So we know we can make a difference by introducing deliberate equity initiatives — part of which addresses the differential outcomes of different ethnic groups.

Inequity is not something which is in our whakapapa as Māori — it’s what happens to us when we interact with a system which is not designed for us. For example, genetics related to ethnicity have a really, really small impact on cancer outcomes. Māori do tend to get more aggressive breast cancers, and we tend to get more stomach cancers because of a particular gene, but, overall, genetics do not contribute significantly to our poor health outcomes.

We need equity structures in all of our health systems so that everybody is getting the same level and the same quality of treatment.

Then there’s also the economic burden of Māori health inequities which costs us around $863 million a year. So, there’s a financial as well as a moral imperative to address equity.

To be honest, it feels like we’re wasting our time having to explain all these things over and over to people who aren’t willing to listen or learn. Because when media stories come out that are framed in the way this one has been, with no context, and with none of the research whakapapa that sits behind the action, then people react viscerally, exposing their implicit and, sometimes, explicit biases. That includes the politicians.

Christopher Luxon, for example, is wrong. The things he’s saying are factually wrong. Why can’t he have a look at the data, talk to us, read the research, and get his head around it? But, like a lot of people, instead of thinking deeply about it, he just chooses to go with a gut response that the tool doesn’t “feel” right. That’s being quite careless with important things. Reactions like that are dangerous and harmful.

If people learned about the importance of personal biases, which we all have, took the time to recognise and critique them as well as educate themselves about the issues, we could have much more constructive conversations.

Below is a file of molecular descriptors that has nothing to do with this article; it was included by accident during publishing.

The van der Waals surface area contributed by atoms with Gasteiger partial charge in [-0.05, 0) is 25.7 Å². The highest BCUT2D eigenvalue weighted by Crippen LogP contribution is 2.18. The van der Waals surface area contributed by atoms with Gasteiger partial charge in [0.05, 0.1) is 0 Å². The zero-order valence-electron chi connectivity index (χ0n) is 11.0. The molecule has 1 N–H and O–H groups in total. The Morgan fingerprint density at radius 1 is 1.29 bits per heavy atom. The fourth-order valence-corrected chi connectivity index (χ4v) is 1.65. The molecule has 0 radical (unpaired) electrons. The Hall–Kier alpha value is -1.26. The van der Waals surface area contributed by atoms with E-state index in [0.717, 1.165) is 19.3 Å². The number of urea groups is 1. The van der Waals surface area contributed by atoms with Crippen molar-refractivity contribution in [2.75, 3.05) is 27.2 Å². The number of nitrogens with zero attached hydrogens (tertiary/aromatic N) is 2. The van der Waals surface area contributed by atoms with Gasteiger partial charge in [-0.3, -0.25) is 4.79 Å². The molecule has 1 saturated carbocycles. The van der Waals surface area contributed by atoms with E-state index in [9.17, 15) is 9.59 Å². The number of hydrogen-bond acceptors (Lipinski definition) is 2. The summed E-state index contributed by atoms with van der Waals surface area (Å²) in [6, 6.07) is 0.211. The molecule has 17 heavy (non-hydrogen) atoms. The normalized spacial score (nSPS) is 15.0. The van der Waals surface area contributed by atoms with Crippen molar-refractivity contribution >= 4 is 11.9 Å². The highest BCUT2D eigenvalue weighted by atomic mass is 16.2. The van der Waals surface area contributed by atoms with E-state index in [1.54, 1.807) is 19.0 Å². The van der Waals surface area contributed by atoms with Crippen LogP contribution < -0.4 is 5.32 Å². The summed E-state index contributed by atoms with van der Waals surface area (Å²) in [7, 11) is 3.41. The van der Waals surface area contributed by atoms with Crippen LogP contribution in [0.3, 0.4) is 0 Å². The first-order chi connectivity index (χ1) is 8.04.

It’s amazing how quickly the damage gets done. My worry is that people will now push back against the tool, that the many layers of people who are involved in organising waiting lists will misunderstand it because they’ve been encouraged to misunderstand it, and so they may undermine its use and how it is implemented, and then it will fail. And our other equity initiatives may fail because of the same kind of thing. That’s a real risk.

We could easily have had a different discussion based on the facts if this had been reported in a different way at the outset. And perhaps Te Whatu Ora could have anticipated this reaction and front-footed the conversation in a much more proactive way, so that, as Māori doctors, we’re not left scrambling to justify and explain it.

It’s so frustrating and it’s tiring. There’s an actual physical tiredness of having to deal with it, especially when it’s been landed on us as a surprise, as a headline out of the blue, which creates the conditions for racist reactions and interpretations.

Any tool like this is not going to be perfect. It’s being rolled out slowly and it’s going to be continuously evaluated as it’s put into use. Here in Whangārei, it’s being used in just two specialties now. It’s also only ever going to be one part of the solution. It doesn’t address the issues Māori and Pacific have in getting to see a specialist in the first place, and even getting on to the waiting list. There’s a whole other area of mahi that needs to happen for our people to receive their surgery in the appropriate timeframe.

There’s so much to do, and as Māori and Pacific doctors and surgeons, we shouldn’t have to keep stopping to explain why it needs doing.

Inequity isn’t a Māori problem. We didn’t create it. It’s not our house that needs to be rebuilt. We just want to get on with ensuring our people get the care they need and deserve.


Dr Maxine Ronald is Te Kapotai ki Ngā Puhi, Ngāti Wai, Ngāti Hine and Ngāti Rangi, and a general surgeon working in Northland. Her sub-speciality interest is breast cancer. Dr Ronald is the first Indigenous councillor at the Royal Australasian College of Surgeons (RACS), a member of the Aotearoa New Zealand National Committee Surgery and past chair of RACS Indigenous Health Committee. She is a clinical advisor to the Māori Health Authority, member of the Planned Care Task Force, member of the Steering Committee for Medical Workforce, the National Māori Pandemic Group, and Hei Āhuru Mowai (Māori Cancer Leadership Group.) She was recently appointed to Te Pae Whakatere — Breast Screen Aotearoa Review Committee. She is an advocate for Māori health equity and increasing the Indigenous surgical workforce in Aotearoa New Zealand and Australia.

As told to Connie Buchanan and made possible through NZ On Air and the Public Interest Journalism Fund.

© E-Tangata, 2023